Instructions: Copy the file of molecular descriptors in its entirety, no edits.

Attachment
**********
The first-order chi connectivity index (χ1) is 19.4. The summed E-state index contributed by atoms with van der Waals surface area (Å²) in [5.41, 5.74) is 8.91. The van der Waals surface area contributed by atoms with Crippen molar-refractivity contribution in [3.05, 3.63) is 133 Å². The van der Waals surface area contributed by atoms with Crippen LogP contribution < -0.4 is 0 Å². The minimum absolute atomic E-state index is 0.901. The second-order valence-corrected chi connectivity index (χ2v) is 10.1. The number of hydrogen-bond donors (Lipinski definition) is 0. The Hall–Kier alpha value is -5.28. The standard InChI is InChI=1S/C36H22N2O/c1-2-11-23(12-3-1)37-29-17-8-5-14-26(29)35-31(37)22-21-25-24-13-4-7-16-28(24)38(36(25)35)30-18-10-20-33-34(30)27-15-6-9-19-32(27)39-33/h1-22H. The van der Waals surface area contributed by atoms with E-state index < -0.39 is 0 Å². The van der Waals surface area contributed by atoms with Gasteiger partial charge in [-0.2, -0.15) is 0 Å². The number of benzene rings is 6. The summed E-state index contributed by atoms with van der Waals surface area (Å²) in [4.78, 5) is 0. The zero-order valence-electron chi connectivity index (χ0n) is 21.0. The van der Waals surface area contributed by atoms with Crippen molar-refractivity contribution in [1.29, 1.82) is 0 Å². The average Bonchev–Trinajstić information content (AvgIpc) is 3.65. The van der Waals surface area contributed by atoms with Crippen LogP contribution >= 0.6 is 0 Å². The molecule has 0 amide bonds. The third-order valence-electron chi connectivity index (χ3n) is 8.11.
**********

The first-order chi connectivity index (χ1) is 19.4. The summed E-state index contributed by atoms with van der Waals surface area (Å²) in [5.41, 5.74) is 8.91. The van der Waals surface area contributed by atoms with Crippen molar-refractivity contribution in [3.05, 3.63) is 133 Å². The van der Waals surface area contributed by atoms with Crippen LogP contribution < -0.4 is 0 Å². The minimum absolute atomic E-state index is 0.901. The second-order valence-corrected chi connectivity index (χ2v) is 10.1. The number of hydrogen-bond donors (Lipinski definition) is 0. The Hall–Kier alpha value is -5.28. The standard InChI is InChI=1S/C36H22N2O/c1-2-11-23(12-3-1)37-29-17-8-5-14-26(29)35-31(37)22-21-25-24-13-4-7-16-28(24)38(36(25)35)30-18-10-20-33-34(30)27-15-6-9-19-32(27)39-33/h1-22H. The van der Waals surface area contributed by atoms with E-state index < -0.39 is 0 Å². The van der Waals surface area contributed by atoms with Gasteiger partial charge in [-0.2, -0.15) is 0 Å². The number of benzene rings is 6. The summed E-state index contributed by atoms with van der Waals surface area (Å²) in [4.78, 5) is 0. The zero-order valence-electron chi connectivity index (χ0n) is 21.0. The van der Waals surface area contributed by atoms with Crippen molar-refractivity contribution in [1.29, 1.82) is 0 Å². The average Bonchev–Trinajstić information content (AvgIpc) is 3.65. The van der Waals surface area contributed by atoms with Crippen LogP contribution >= 0.6 is 0 Å². The molecule has 0 amide bonds. The third-order valence-electron chi connectivity index (χ3n) is 8.11.